A: The robot is functional, it’s just being auctioned off as the company is bankrupt. For transparency, I want to inform you, (the bidder) of the idiosyncrasies you’re going to have to deal with. Considering how complex this prototype is, they’re really not too bad.
First, when we built this robot, the tracks had rubber pads, similar to most modern tank tracks. The issue is the robot ended up being a lot heavier than we anticipated, and after a few turns on concrete, we realized the rubber wears down way too fast, so we replaced the rubber with really high-density plastic pads that wear much more slowly. After years of use, the plastic pads are pretty worn down and need to be replaced soon. We’ll include the CAD files, but you’ll have to machine them or find a supplier to make them for you. The current ones probably lasted for about 40 hours of drive time on concrete. You should budget around $7K to pay a supplier to make them for you.
Second, it doesn’t handle dirt that well. It runs great on hard surfaces, but when it’s on softer dirt, the treads tend to dig down into the dirt, instead of scrub across the top. It goes forward and backward no problem through softer terrain, but really only pivots well on paved surfaces. 75% of people will ask “are you taking this to burning man?” and you will have to explain this to them. Seriously it’s the most common question we get.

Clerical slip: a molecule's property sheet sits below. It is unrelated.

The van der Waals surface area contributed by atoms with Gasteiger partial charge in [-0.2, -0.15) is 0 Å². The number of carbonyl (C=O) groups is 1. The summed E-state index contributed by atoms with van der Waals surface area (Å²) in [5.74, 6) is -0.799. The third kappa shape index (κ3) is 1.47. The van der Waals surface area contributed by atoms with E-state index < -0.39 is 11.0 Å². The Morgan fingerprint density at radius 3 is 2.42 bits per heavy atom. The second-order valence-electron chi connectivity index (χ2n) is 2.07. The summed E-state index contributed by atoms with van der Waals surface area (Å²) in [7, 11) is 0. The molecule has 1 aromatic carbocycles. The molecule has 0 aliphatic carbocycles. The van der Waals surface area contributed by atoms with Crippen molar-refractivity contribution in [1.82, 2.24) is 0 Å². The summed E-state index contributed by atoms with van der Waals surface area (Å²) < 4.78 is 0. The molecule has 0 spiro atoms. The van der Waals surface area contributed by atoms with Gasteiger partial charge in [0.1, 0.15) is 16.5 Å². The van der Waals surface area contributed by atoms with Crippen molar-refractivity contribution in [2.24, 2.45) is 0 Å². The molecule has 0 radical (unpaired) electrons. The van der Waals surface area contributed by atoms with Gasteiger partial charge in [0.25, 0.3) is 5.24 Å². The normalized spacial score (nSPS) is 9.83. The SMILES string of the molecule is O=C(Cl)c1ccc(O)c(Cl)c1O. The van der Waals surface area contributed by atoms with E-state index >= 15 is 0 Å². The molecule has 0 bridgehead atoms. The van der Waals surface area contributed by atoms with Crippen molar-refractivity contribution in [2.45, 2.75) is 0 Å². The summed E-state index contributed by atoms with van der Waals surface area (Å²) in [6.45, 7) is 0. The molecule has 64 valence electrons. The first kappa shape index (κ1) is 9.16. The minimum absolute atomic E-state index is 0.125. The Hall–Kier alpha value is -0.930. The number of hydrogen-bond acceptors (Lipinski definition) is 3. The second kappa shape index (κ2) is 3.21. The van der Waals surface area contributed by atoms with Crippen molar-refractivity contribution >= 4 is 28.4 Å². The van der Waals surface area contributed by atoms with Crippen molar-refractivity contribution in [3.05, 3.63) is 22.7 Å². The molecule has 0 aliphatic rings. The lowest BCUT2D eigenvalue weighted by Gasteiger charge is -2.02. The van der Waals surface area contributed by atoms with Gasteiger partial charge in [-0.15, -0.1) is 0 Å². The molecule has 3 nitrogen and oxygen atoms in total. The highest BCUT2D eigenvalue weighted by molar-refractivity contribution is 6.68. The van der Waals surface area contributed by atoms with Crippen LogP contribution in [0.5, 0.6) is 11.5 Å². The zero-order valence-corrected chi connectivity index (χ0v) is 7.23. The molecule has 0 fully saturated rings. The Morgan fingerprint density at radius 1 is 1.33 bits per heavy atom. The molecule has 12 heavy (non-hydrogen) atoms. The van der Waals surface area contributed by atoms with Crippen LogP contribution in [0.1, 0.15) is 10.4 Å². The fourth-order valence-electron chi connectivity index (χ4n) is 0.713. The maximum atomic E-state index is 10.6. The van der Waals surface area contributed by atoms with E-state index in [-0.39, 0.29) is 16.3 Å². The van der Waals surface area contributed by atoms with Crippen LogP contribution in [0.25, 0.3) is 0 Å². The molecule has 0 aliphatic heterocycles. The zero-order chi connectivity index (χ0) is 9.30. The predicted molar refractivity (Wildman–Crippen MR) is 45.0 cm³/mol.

Third, Eagle Prime has a lot of hydraulic hoses and connectors. During the course of operation, it will usually spring a hydraulic leak maybe every 4 hours or so of driving and crushing. So far, every leak we’ve been able to fix with a standard set of large wrenches and a replacement o-ring. I’ll include a bunch.
So, besides the tracks and hydraulics needing some regular maintenance, and being mostly limited to concrete and asphalt, she’ll do what you need ‘er to do!
Q: What does the robot come with?
A: The robot comes with a small shipping container of spare parts like extra radiator fans, filters, fuses, cables, and connectors. It also comes with a few extra weapon attachments that can be swapped onto the robot with just a forklift and about 30 minutes of time.